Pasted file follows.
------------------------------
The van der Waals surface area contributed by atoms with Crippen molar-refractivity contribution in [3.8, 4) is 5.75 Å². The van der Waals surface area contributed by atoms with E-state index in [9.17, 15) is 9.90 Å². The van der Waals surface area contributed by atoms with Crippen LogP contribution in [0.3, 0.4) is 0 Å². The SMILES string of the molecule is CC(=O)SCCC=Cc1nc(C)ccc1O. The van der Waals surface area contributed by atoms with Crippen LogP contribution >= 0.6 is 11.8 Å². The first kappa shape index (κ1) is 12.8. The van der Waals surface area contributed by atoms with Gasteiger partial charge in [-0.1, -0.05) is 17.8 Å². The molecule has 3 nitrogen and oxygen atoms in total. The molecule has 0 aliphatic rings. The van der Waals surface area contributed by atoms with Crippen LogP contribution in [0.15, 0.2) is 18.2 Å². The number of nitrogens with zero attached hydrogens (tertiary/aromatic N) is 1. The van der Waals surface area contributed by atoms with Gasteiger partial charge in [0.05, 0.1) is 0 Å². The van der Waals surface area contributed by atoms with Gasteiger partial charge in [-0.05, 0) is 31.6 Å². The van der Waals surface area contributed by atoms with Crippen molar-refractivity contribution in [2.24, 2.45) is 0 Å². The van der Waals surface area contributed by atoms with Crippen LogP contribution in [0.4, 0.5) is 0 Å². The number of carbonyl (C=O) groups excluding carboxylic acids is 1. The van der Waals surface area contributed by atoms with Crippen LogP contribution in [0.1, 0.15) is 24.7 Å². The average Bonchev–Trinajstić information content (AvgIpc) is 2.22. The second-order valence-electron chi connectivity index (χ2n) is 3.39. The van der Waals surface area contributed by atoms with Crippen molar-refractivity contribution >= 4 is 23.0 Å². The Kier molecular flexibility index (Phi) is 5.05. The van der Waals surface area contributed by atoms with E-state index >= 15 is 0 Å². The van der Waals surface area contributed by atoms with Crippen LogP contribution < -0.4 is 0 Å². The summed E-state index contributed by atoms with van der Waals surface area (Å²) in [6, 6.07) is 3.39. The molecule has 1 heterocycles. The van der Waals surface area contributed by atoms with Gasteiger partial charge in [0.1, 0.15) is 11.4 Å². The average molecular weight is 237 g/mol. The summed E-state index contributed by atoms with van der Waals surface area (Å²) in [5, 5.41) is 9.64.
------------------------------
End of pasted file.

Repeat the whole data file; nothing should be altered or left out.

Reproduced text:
The van der Waals surface area contributed by atoms with Crippen molar-refractivity contribution in [3.8, 4) is 5.75 Å². The van der Waals surface area contributed by atoms with E-state index in [9.17, 15) is 9.90 Å². The van der Waals surface area contributed by atoms with Crippen LogP contribution in [0.3, 0.4) is 0 Å². The SMILES string of the molecule is CC(=O)SCCC=Cc1nc(C)ccc1O. The van der Waals surface area contributed by atoms with Crippen LogP contribution >= 0.6 is 11.8 Å². The first kappa shape index (κ1) is 12.8. The van der Waals surface area contributed by atoms with Gasteiger partial charge in [-0.1, -0.05) is 17.8 Å². The molecule has 3 nitrogen and oxygen atoms in total. The molecule has 0 aliphatic rings. The van der Waals surface area contributed by atoms with Crippen LogP contribution in [0.15, 0.2) is 18.2 Å². The number of nitrogens with zero attached hydrogens (tertiary/aromatic N) is 1. The van der Waals surface area contributed by atoms with Gasteiger partial charge in [0.05, 0.1) is 0 Å². The van der Waals surface area contributed by atoms with Gasteiger partial charge in [-0.05, 0) is 31.6 Å². The van der Waals surface area contributed by atoms with Crippen molar-refractivity contribution in [2.24, 2.45) is 0 Å². The van der Waals surface area contributed by atoms with Crippen LogP contribution in [0.4, 0.5) is 0 Å². The number of carbonyl (C=O) groups excluding carboxylic acids is 1. The van der Waals surface area contributed by atoms with Crippen LogP contribution in [0.1, 0.15) is 24.7 Å². The average Bonchev–Trinajstić information content (AvgIpc) is 2.22. The second-order valence-electron chi connectivity index (χ2n) is 3.39. The van der Waals surface area contributed by atoms with Crippen molar-refractivity contribution >= 4 is 23.0 Å². The Kier molecular flexibility index (Phi) is 5.05. The van der Waals surface area contributed by atoms with E-state index >= 15 is 0 Å². The van der Waals surface area contributed by atoms with Crippen LogP contribution < -0.4 is 0 Å². The summed E-state index contributed by atoms with van der Waals surface area (Å²) in [6, 6.07) is 3.39. The molecule has 1 heterocycles. The van der Waals surface area contributed by atoms with Gasteiger partial charge in [0.1, 0.15) is 11.4 Å². The average molecular weight is 237 g/mol. The summed E-state index contributed by atoms with van der Waals surface area (Å²) in [5, 5.41) is 9.64.